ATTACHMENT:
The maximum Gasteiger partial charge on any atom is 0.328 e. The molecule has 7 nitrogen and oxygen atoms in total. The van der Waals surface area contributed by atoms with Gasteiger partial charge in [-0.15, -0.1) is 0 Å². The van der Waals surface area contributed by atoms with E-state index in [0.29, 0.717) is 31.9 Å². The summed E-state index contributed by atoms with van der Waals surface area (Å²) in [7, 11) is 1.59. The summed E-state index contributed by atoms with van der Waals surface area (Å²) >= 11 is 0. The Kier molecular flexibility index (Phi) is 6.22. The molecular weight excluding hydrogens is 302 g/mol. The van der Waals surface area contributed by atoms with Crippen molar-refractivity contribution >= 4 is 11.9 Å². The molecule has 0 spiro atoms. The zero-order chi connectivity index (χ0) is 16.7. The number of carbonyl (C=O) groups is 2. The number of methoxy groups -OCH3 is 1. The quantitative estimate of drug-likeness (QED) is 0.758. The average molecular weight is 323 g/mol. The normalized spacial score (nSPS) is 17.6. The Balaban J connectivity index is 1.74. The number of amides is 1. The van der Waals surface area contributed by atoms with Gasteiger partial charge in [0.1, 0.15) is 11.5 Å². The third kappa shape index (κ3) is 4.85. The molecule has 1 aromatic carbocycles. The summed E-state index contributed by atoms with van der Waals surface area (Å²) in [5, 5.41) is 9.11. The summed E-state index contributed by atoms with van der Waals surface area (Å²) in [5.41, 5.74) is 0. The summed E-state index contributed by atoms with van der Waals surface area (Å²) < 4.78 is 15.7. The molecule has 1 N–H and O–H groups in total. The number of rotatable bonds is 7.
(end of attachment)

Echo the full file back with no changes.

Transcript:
The maximum Gasteiger partial charge on any atom is 0.328 e. The molecule has 7 nitrogen and oxygen atoms in total. The van der Waals surface area contributed by atoms with Gasteiger partial charge in [-0.15, -0.1) is 0 Å². The van der Waals surface area contributed by atoms with E-state index in [0.29, 0.717) is 31.9 Å². The summed E-state index contributed by atoms with van der Waals surface area (Å²) in [7, 11) is 1.59. The summed E-state index contributed by atoms with van der Waals surface area (Å²) >= 11 is 0. The Kier molecular flexibility index (Phi) is 6.22. The molecular weight excluding hydrogens is 302 g/mol. The van der Waals surface area contributed by atoms with Crippen molar-refractivity contribution >= 4 is 11.9 Å². The molecule has 0 spiro atoms. The zero-order chi connectivity index (χ0) is 16.7. The number of carbonyl (C=O) groups is 2. The number of methoxy groups -OCH3 is 1. The quantitative estimate of drug-likeness (QED) is 0.758. The average molecular weight is 323 g/mol. The normalized spacial score (nSPS) is 17.6. The Balaban J connectivity index is 1.74. The number of amides is 1. The van der Waals surface area contributed by atoms with Gasteiger partial charge in [0.1, 0.15) is 11.5 Å². The third kappa shape index (κ3) is 4.85. The molecule has 1 aromatic carbocycles. The summed E-state index contributed by atoms with van der Waals surface area (Å²) in [5, 5.41) is 9.11. The summed E-state index contributed by atoms with van der Waals surface area (Å²) in [5.41, 5.74) is 0. The summed E-state index contributed by atoms with van der Waals surface area (Å²) < 4.78 is 15.7. The molecule has 1 N–H and O–H groups in total. The number of rotatable bonds is 7.